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Adam Young – Voyager 1

Voyager 1Throughout 2016, Owl City’s Adam Young embarked on a project to compose, record, and release a film-score-style album every month of the year, based on ideas and events that had inspired him. That’s quite an audacious plan, given that an actual film score could easily take a month just to write and arrange, let alone a finished product in the can. Young’s musical background lent itself to a rock/pop idiom for some of these album releases, but he didn’t limit himself to that sound. Other topics included Joe Kittinger’s dive from the edge of space (long before Felix Baumgartner did it), the Apollo 11 mission to the moon, the sinking of the Titanic, Charles Lindbergh’s transatlantic flight, and more. Oh, and each album was released for free download.

The opening volley is titled “1977”, but it doesn’t sound that much like 1977 at all – it’s very much modern, and seems to be establishing an electronic, almost chiptune-esque theme for Voyager 1, as well a theme that is then picked up in turn by guitar and synths. “Earth” begins more sedately with a synth-orchestral pad of wonderment, occasionally overlaying that with an almost Art of Noise-style beat and samples of the Golden Record’s “hello from the children of planet Earth” phrase. “Asteroid Belt” is a gentle drift through the solar system’s undeveloped real estate, while “Jupiter” returns to a steady beat and an electric violin statement of Voyager’s theme. “Europa” maintains a staccato rhythm and is slightly more ethereal, leading into a slightly mysterious opening for “Saturn”, which quickly establishes its own beat and a somewhat mellowed-out version of Voyager’s theme. “Titan” is heavy on piano, and still has a beat underlying everything.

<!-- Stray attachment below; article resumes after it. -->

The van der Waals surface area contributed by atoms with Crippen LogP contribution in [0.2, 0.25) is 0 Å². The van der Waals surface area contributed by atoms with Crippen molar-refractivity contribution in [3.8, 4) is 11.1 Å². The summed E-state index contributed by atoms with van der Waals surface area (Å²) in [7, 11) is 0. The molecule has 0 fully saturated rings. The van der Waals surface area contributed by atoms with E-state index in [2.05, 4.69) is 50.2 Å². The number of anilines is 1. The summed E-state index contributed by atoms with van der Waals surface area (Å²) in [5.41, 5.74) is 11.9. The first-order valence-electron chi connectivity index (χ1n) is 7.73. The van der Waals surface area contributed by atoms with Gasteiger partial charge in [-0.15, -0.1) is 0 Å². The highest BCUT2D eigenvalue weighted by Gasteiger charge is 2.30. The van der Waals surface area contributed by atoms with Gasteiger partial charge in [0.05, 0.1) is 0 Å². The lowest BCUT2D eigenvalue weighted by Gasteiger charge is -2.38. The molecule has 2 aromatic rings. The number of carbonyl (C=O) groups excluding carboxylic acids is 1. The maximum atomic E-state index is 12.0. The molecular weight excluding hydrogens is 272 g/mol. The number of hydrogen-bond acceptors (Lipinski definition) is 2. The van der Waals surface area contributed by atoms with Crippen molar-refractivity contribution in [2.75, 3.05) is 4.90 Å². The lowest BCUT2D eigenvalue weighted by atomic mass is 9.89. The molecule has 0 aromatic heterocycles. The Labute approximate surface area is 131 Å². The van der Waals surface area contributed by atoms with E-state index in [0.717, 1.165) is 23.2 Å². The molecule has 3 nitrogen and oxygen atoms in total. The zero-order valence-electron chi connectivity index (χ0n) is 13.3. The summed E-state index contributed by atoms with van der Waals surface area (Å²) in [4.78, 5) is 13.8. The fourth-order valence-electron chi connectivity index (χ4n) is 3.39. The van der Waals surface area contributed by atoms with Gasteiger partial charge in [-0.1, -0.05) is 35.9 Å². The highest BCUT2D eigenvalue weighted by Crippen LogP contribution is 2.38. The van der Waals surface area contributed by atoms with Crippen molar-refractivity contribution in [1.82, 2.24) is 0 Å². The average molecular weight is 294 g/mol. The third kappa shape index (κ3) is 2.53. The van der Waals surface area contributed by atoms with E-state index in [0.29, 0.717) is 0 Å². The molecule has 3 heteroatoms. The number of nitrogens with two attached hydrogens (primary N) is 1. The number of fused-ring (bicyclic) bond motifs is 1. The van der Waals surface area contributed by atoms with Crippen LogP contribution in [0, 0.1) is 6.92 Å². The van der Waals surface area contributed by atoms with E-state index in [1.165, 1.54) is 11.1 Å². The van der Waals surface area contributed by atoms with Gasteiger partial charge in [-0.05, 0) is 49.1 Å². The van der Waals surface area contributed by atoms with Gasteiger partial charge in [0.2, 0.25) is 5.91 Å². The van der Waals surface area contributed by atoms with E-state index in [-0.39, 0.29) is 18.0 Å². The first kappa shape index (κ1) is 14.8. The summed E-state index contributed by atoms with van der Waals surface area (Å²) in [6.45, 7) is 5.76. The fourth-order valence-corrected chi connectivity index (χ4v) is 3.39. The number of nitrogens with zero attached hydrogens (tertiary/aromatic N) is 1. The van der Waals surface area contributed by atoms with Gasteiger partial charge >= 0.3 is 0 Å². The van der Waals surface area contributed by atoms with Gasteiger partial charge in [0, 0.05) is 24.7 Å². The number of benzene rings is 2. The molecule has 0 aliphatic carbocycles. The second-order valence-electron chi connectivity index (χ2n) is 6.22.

Following this is “Neptune”, an oddity in that it wasn’t visited by Voyager 1, but rather Voyager 2. It’s given a strange, fuzz-pedaled musical treatment, befitting a strange icy planet. “Pale Blue Dot” returns to the electronic sounds of “1977”, still with a steady beat, a sound which continues – in a more echoplexed, “distant” way – in the final track, “Interstellar Space”. This track also picks up the Voyager theme established at the beginning of the album, and again is slathered with a heavy beat at times.

2 out of 4It’s an ambitious thing trying to provide musical accompaniment for such a far-reaching historical event as the Voyager missions. It’d be ambitious for any composer to do, even Hollywood veterans. If there’s a failing with Young’s Voyager 1 album, it’s his tendency to fall back on a programmed beat so often. There’s something a little less than majestic about trip-hop beats over ethereal synth passages. At times I like that sort of thing; here, it’s done too much, and becomes the underpinning of everything rather than a sparingly used flavor. It’s nice enough music, but doesn’t really connect me to the subject matter.

Order this CD

  1. 1977 (4:46)
  2. Earth (4:40)
  3. Asteroid Belt (2:49)
  4. Jupiter (3:58)
  5. Europa (4:18)
  6. Saturn (4:55)
  7. Titan (4:04)
  8. Neptune (2:16)
  9. Pale Blue Dot (3:39)
  10. Interstellar Space (4:20)

Released by: ayoungscores.com
Release date: October 1, 2016
Total running time:

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